Reconstruction of the entire war-hit area is, no doubt, an uphill task. The decade long militancy in the tribal belt damaged and destroyed an estimated 83683 houses across FATA with close to 50,000 only in South Waziritstan tribal district. The figures do not include Bajaur and Mohmand tribal districts. Some 19600 shops and other commercial units got damaged in Mir Ali and Miranshah teshsils in North Waziristan tribal district. An estimated one million people got displaced as a result of the military operation that was launched in North Waziristan in Mid 2014. But the people are still waiting for the compensation packages from the government.

Due to huge losses in terms of men and materials in erstwhile FATA, the government should come up with a reasonable compensation package for the war effectees. This may help the war-hit people rehabilitate themselves and have a bit of relief from the mental trauma they have gone through all this while. The current package that stands at Rs. 400000 for fully and 160,000 for partially damaged home could hardly cater to the needs of the effectees.

Following the extension of higher judiciary to FATA, the construction of judicial complexes, recruitment of the required staff, required training and capacity building of the relevant staff would require 14 billion rupees. Where would this money come from?

The proposed generation of Rs. 100 billion through the NFC award as part of the 10 years socio-economic development plan, seems to be only a ‘soft commitment’, with no binding measures or forceful machinery behind to get it translated into action. The government needs to convene a meeting of the national finance commission to convince the provinces for the proposed 3 percent share in the NFC award.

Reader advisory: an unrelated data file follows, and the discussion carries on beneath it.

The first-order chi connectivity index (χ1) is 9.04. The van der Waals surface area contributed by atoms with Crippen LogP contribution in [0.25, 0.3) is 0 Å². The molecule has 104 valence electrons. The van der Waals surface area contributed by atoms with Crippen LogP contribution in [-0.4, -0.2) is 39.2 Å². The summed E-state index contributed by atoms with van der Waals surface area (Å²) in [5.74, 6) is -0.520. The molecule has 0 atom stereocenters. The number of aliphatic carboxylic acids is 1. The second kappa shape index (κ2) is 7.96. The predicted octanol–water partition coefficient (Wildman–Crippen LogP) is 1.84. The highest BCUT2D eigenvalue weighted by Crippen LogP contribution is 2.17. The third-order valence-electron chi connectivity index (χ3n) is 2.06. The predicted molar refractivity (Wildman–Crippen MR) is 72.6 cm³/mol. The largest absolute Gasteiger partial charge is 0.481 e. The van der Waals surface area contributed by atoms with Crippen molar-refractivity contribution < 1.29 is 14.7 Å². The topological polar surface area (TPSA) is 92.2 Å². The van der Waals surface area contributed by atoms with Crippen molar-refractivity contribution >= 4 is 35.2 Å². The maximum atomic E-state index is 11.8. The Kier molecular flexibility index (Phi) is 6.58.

Due to lack of clarity, the entire process hangs in limbo. The current confusing situation does not allow the bigwigs – the governor, the Chief Minister KP or ACS (FATA) to take ownership of the entire process. This scenario demands a quick jump by the legitimate authority to take the lead. The government should come up with a clear roadmap, a well thought out agenda, mechanism and a well-defined line of action on how to proceed further.

With the institution of almost 44000 elected representatives in place, the government of Khyber Pakhtunkhwa (KP) is better equipped and well prepared to hold the local bodies elections at any stage in erstwhile FATA. Officials of the FATA Secretariat argue the current tenure of the existing local bodies ends in August 2019, so holding the Local Government elections in the newly merged tribal districts at the early stage would create constitutional complications. The plan is to hold the LG elections in KP and erstwhile FATA at the same time, the official clarified. However, there is no constitutional bar on holding early elections to the provincial assembly seats reserved for the seven tribal districts and six FR region scheduled for April 2019.

We should be mindful of the fact that any delay in implementation of the reform agenda may prove fatal for the entire reform process. If things went wrong this time too, this would not be only the people of FATA but the entire nation to bear the brunt of consequences.


The writer is a freelance journalist based in Islamabad.